As demand for COVID-19 vaccinations falls off in Galveston County, public health officials are starting to abide by a new mantra:
If the people aren’t coming for the vaccines, bring the vaccines to the people.
Galveston County’s vaccination hub at Walter Hall Park in League City will provide pre-scheduled vaccinations to people for the last time on Saturday and then be shut down for good, officials said.
The hub has been symbolic of vaccination efforts in the county, helping to vaccinate tens of thousands of people in just over three months and helping to fully inoculate 38 percent of county residents older than 16 years of age as of Thursday.
The end of the hub doesn’t mean vaccinations are ending in the county. Instead, efforts will move to smaller venues.
Some of those venues are expected.
For instance, the Galveston County Health District in Texas City will open a permanent one-day-a-week vaccine clinic in its offices going forward. The clinic is mostly focused on getting second-dose Moderna vaccines to people who may have missed an appointment elsewhere, but it also will offer first doses to people who want them.
But vaccines also are appearing in unexpected places, like on board a replica of the Santa Maria, one of the ships that Christopher Columbus used to cross the Atlantic Ocean.
On Thursday, the University of Texas Medical Branch’s Center for Violence Prevention delivered a batch of vaccines to the ship, a floating museum that is making a stop at the Port of Galveston. The center, in partnership with the Galveston County Health District, held a pop-up vaccine clinic to get doses of Moderna vaccines to people who work in and around the port.
Fishermen, shrimpers and ship crewmen were invited to get vaccinated at the Galveston Seafarers Center in the morning.
The event was designed to appeal to people who might have had excuses to not get in line for a vaccine yet. The center provided translators and vaccine information in multiple languages and didn’t ask for identifications as part of its process.
“We’ve been outreaching for a couple of weeks now, going to the docks, going to the port, letting people know they can come here,” said Shannon Guillot-Wright, the center’s director of health policy research. “There’s no ID required, they didn’t need to register. Basically, we were just trying to take away the barriers.”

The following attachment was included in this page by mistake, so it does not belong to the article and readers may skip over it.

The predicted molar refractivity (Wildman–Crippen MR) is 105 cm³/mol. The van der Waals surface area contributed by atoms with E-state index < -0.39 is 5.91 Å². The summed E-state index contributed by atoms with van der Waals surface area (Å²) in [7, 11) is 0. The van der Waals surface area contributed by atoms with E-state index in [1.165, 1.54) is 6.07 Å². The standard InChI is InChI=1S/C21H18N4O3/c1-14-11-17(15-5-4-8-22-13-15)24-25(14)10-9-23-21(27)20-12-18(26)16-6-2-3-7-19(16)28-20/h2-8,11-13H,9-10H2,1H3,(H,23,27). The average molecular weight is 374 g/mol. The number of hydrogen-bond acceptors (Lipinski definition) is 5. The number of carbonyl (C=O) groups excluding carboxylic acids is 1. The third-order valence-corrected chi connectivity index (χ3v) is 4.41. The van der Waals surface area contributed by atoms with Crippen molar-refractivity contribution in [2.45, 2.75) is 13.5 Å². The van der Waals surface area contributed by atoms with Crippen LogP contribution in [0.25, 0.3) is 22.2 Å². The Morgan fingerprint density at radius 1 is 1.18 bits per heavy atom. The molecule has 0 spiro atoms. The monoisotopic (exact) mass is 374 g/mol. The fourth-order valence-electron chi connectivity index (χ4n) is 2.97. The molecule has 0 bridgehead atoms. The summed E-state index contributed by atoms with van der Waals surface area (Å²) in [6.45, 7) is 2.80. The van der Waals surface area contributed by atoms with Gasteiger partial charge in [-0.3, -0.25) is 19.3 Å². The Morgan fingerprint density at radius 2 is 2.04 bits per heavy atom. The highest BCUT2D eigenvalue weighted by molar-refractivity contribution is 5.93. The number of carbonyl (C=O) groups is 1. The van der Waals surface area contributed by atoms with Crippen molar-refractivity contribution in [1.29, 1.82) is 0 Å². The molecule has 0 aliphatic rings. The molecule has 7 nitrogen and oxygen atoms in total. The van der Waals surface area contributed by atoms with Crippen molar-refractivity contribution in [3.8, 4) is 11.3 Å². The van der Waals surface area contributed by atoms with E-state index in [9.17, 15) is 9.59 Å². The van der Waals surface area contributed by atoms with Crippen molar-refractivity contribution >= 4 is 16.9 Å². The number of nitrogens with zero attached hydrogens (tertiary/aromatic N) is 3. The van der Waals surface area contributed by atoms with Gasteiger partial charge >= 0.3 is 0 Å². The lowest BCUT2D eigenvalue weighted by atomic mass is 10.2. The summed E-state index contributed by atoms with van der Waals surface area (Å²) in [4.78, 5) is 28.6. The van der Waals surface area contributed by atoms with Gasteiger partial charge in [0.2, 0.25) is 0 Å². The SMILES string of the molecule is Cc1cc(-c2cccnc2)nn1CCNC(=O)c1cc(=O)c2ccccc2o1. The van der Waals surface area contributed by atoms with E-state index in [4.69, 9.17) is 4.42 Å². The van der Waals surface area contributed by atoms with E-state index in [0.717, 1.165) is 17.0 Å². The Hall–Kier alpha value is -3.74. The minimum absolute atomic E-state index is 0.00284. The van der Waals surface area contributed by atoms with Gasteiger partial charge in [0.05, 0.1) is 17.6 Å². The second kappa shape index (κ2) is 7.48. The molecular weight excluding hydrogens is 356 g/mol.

The U.S. Centers for Disease Control and Prevention funded the event.
Like many local vaccination efforts of late, the demand for a shot was slow. In the first half hour of the event, only about five people walked into the downtown Galveston building.
So, when the team of vaccinators learned that the crew of the Nao Santa Maria wanted vaccinations, the team lugged a cooler of shots over to the dock.
It’s not the first time that the health district’s team had hit the bricks to deliver vaccines. At times recently, nurses have gone to door to door through business parks in Friendswood and other communities, offering people a chance to get a shot, out of the blue.
The reception to those offers have been mixed, officials said. Many people have indicated they’ve already been vaccinated. Others have admitted they’re just not interested in getting the vaccinations that were once in such high demand.
There are widespread reports about why people might avoid the vaccines, either because of politics or distrust or a lack of information, said Dr. Philip Keiser, Galveston County’s local health authority.
Lower-vaccinated communities in Galveston County don’t fit into a pat explanation about politics, Keiser said.
While some lower-vaccinated neighborhoods can be found in west Galveston County, where voters are traditionally more conservative, vaccination rates also are lower than average in bluer areas, like the east side of Texas City or neighborhoods north of Broadway in Galveston.
“The number of people who are getting the vaccines has dwindled,” Keiser said. “We don’t just want to give up. What we’re trying to do is find those places that are either in need or have not turned out and have a bunch of small things.”
But small events means slower progress on getting vaccination numbers up to the 70 percent or higher vaccination rate officials hope to eventually achieve. Health officials have lowered their goals on what a good day looks like in terms of getting shots into arms, Keiser said.
“If we get 100 people, that’s great,” Keiser said. “But every day we have to be somewhere, doing something.”